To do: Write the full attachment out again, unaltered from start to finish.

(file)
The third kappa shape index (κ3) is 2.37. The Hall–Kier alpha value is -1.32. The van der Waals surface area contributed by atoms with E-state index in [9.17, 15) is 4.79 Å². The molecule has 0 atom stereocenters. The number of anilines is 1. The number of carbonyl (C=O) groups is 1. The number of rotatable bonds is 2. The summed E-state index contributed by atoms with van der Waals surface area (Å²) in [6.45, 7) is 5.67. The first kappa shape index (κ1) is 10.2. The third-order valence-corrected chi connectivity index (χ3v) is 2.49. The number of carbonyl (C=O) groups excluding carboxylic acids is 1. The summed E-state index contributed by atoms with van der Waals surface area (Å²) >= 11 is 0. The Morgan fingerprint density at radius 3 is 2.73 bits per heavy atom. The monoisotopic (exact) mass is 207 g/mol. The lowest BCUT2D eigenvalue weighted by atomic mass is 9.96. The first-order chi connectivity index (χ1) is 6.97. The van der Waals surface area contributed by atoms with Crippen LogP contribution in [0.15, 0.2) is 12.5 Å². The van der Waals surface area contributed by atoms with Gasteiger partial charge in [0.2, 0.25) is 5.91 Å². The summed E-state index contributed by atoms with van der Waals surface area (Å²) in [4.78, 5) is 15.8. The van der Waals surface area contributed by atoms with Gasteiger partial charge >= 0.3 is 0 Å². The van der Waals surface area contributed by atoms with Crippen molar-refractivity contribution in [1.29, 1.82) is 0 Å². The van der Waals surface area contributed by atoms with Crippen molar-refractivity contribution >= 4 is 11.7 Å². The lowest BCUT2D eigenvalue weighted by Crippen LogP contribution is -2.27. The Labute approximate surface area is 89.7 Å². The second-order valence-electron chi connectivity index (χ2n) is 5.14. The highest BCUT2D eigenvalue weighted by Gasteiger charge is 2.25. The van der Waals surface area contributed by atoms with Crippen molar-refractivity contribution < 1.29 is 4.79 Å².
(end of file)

The third kappa shape index (κ3) is 2.37. The Hall–Kier alpha value is -1.32. The van der Waals surface area contributed by atoms with E-state index in [9.17, 15) is 4.79 Å². The molecule has 0 atom stereocenters. The number of anilines is 1. The number of carbonyl (C=O) groups is 1. The number of rotatable bonds is 2. The summed E-state index contributed by atoms with van der Waals surface area (Å²) in [6.45, 7) is 5.67. The first kappa shape index (κ1) is 10.2. The third-order valence-corrected chi connectivity index (χ3v) is 2.49. The number of carbonyl (C=O) groups excluding carboxylic acids is 1. The summed E-state index contributed by atoms with van der Waals surface area (Å²) >= 11 is 0. The Morgan fingerprint density at radius 3 is 2.73 bits per heavy atom. The monoisotopic (exact) mass is 207 g/mol. The lowest BCUT2D eigenvalue weighted by atomic mass is 9.96. The first-order chi connectivity index (χ1) is 6.97. The van der Waals surface area contributed by atoms with Crippen LogP contribution in [0.15, 0.2) is 12.5 Å². The van der Waals surface area contributed by atoms with Gasteiger partial charge in [0.2, 0.25) is 5.91 Å². The summed E-state index contributed by atoms with van der Waals surface area (Å²) in [4.78, 5) is 15.8. The van der Waals surface area contributed by atoms with Gasteiger partial charge >= 0.3 is 0 Å². The van der Waals surface area contributed by atoms with Crippen molar-refractivity contribution in [1.29, 1.82) is 0 Å². The van der Waals surface area contributed by atoms with Crippen molar-refractivity contribution >= 4 is 11.7 Å². The lowest BCUT2D eigenvalue weighted by Crippen LogP contribution is -2.27. The Labute approximate surface area is 89.7 Å². The second-order valence-electron chi connectivity index (χ2n) is 5.14. The highest BCUT2D eigenvalue weighted by Gasteiger charge is 2.25. The van der Waals surface area contributed by atoms with Crippen molar-refractivity contribution < 1.29 is 4.79 Å².